Monday, August 13, 1984
Hundreds Rock Against Reagan at Sunday Concert
By Joshua Quittner
Journal Staff Writer
2 Photos, not shown here, captioned:
1) Evette Justus, David Crockett Williams Jr. Chant Sunday as part of Peace Caravan, Couple Chant Under "Peace Pole"
2) Rally Coordinator Ben Yamin
An American flag was spread on the ground like a picnic blanket while some of the concert organizers argued about what to do with it.
Fifteen feet away, a pair of grinning young men with shaved heads, oblivious to the political struggle behind them, readied the bands' sound system.
A young woman with three colors of hair on her head and a gold-ball earring in her nose hawked political-slogan buttons and Twisted Music Magazine from a table nearby. And some Yippies were sitting together in a swatch of shade, stretching their muscles and checking things out.
All told, hundreds of people came to Tiguex Park at the northeast corner of Old Town on Sunday afternoon for the Rock Against Reagan concert. They were as different from each other as wild flowers.
"It's a symbol of nihilism, absolute nihilism," howled a large woman as she pointed at the big American flag, that a thin man began pulling off the ground. With his friends, he meekly disagreed with her. But the woman argued louder and prevailed: the flag was not flown.
What all that had to do with Rock Against Reagan was anybody's guess.
National coordinators Ben Yamin, Laura Thompson, and David Whitaker explained that the name "Rock Against Reagan" is merely a rallying cry -- a means of joining disparate segments of the country for peace. The idea behind the road concerts is to swell the ranks of a coalition called the Peace Caravan.
"A lot of the people you see here are part of the Peace Caravan," said Ms. Thompson. The caravan is comprised of a few dozen cars and vans. "There's about 100 people, and we gain some in every place we stop. There's the Rainbow Nation (not to be confused with the Rainbow Coalition), the Yippies -- there is a whole busload of them -- The Alliance for Justice people..."
"The issue," chimed in Yamin, "is that 41,000 people die of starvation every day. This is beginning to be the answer to that."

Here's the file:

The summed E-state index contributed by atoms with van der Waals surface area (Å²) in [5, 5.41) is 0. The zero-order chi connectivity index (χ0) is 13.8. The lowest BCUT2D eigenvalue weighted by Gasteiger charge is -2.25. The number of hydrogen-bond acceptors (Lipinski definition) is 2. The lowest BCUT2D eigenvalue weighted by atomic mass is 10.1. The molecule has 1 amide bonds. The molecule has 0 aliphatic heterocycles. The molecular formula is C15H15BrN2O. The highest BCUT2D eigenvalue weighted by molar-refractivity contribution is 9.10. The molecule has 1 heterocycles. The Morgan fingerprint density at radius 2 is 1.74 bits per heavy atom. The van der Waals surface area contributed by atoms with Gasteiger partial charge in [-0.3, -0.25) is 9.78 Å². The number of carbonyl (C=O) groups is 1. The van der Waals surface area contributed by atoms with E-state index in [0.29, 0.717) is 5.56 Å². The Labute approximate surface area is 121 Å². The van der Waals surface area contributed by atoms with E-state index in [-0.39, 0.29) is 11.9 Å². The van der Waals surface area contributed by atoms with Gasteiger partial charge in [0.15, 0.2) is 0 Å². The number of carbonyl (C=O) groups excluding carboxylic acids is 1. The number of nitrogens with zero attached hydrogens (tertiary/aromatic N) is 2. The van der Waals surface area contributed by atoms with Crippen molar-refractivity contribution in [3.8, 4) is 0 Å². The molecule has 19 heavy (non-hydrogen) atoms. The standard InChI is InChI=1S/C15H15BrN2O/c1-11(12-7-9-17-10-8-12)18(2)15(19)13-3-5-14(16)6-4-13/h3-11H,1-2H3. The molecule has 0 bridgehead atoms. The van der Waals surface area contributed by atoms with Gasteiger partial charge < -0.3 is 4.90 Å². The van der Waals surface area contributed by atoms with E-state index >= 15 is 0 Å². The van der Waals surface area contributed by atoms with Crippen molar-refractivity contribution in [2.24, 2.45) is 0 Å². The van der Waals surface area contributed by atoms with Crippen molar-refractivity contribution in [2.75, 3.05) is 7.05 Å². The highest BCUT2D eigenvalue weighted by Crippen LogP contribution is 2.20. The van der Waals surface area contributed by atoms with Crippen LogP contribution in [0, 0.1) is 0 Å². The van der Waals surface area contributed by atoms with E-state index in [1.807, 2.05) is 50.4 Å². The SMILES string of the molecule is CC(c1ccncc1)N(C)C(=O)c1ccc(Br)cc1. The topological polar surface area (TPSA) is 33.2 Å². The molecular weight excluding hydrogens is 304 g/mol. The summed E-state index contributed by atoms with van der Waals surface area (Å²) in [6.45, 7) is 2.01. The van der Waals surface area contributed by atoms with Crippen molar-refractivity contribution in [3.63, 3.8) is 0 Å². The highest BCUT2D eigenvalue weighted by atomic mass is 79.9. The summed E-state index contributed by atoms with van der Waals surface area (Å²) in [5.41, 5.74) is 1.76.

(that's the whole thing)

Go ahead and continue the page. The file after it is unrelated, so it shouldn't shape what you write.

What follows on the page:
The Peace Caravan has sponsored Rock Against Reagan concerts across the nation since the fist one in California in March 1983, Ms. Thompson said. If Reagan is re-elected, "we'll continue. Maybe we'll call it "Rock Against Bureaucracy" or "Rock Against Capitalism," she said. "Democrats start wars as often as Republicans."
The caravan moves to Dallas today to set up a "tent city" in anticipation of the Republican Convention. The group is expecting in excess of 15,000 anti-Reagan demonstrators. And the city has built a chain-link fence to surround the tent city to keep expected protestors confined. Also, police dogs have been put through crowd-control exercises and two hundred officers received training in the use of riot sticks and gas masks. Albuquerque's concert was peaceful, however, as groups sat under trees or danced to the music, provided by local and out-of-state bands.
"You see, there's a sine wave of history," explained Yamin. "We were up in the '60's, down in the '70's and ready for the explosion in the '80's. There will be an explosion of peace soon -- but we donít know when."
Yamin is a wiry, blue-eyed 23-year old who bounds from topic to topic with enthusiasm. He said he was raised in Oakland, Calif., and educated, in part, at the University of California in Berkeley. "I dropped out," he said simply. "I didn't tell my parents or anything. When I heard about the caravan, that was all there was to it. This is where the action is."
"Did you see the Peace Pole yet? Come on, I'll show you," Yamin said as he walked to the south side of the park. "Did you know that in 1947, the word "everything" wasn't even in the dictionary? Interesting, very interesting."
Yamin said he cleared out his savings account and joined the caravan. Like the rest of the members, though, he used up his cash. Now, he said, he lives by his wits, sleeping wherever he can, eating whatever he finds, relying on the kindness of strangers. "I don't believe in coincidence -- everything that happens to me was meant to happen."
Under the Peace Pole sat Evette Justus and David Crockett Williams Jr., gently pounding a drum and chanting a Buddhist mantra. "They started doing that in May of 1983," Yamin whispered. "That's their Dharma -- they do it whenever we stop. We stopped at a rest station in Phoenix and set up the pole and started chanting."
He said the chant is for peace. "The universe works by having a vision and going out there. That's what I'm doing. That's what everyone should do."